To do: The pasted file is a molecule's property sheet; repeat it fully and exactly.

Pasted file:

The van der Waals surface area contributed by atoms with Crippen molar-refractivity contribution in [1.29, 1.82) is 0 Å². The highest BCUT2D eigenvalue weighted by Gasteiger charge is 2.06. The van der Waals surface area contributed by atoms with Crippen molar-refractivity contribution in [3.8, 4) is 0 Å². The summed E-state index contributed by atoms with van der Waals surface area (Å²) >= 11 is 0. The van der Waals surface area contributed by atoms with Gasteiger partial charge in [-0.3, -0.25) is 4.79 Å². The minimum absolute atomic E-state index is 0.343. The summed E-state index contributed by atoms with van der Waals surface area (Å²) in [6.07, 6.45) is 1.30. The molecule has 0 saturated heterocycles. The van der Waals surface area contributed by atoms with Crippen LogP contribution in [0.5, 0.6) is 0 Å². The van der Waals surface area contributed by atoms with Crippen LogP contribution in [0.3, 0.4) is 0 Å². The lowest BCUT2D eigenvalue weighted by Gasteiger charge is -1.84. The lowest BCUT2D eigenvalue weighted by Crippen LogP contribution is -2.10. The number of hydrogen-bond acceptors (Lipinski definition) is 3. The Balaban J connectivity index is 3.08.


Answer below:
The van der Waals surface area contributed by atoms with Crippen molar-refractivity contribution in [1.29, 1.82) is 0 Å². The highest BCUT2D eigenvalue weighted by Gasteiger charge is 2.06. The van der Waals surface area contributed by atoms with Crippen molar-refractivity contribution in [3.8, 4) is 0 Å². The summed E-state index contributed by atoms with van der Waals surface area (Å²) >= 11 is 0. The van der Waals surface area contributed by atoms with Gasteiger partial charge in [-0.3, -0.25) is 4.79 Å². The minimum absolute atomic E-state index is 0.343. The summed E-state index contributed by atoms with van der Waals surface area (Å²) in [6.07, 6.45) is 1.30. The molecule has 0 saturated heterocycles. The van der Waals surface area contributed by atoms with Crippen LogP contribution in [0.5, 0.6) is 0 Å². The van der Waals surface area contributed by atoms with Crippen LogP contribution in [0.3, 0.4) is 0 Å². The lowest BCUT2D eigenvalue weighted by Gasteiger charge is -1.84. The lowest BCUT2D eigenvalue weighted by Crippen LogP contribution is -2.10. The number of hydrogen-bond acceptors (Lipinski definition) is 3. The Balaban J connectivity index is 3.08.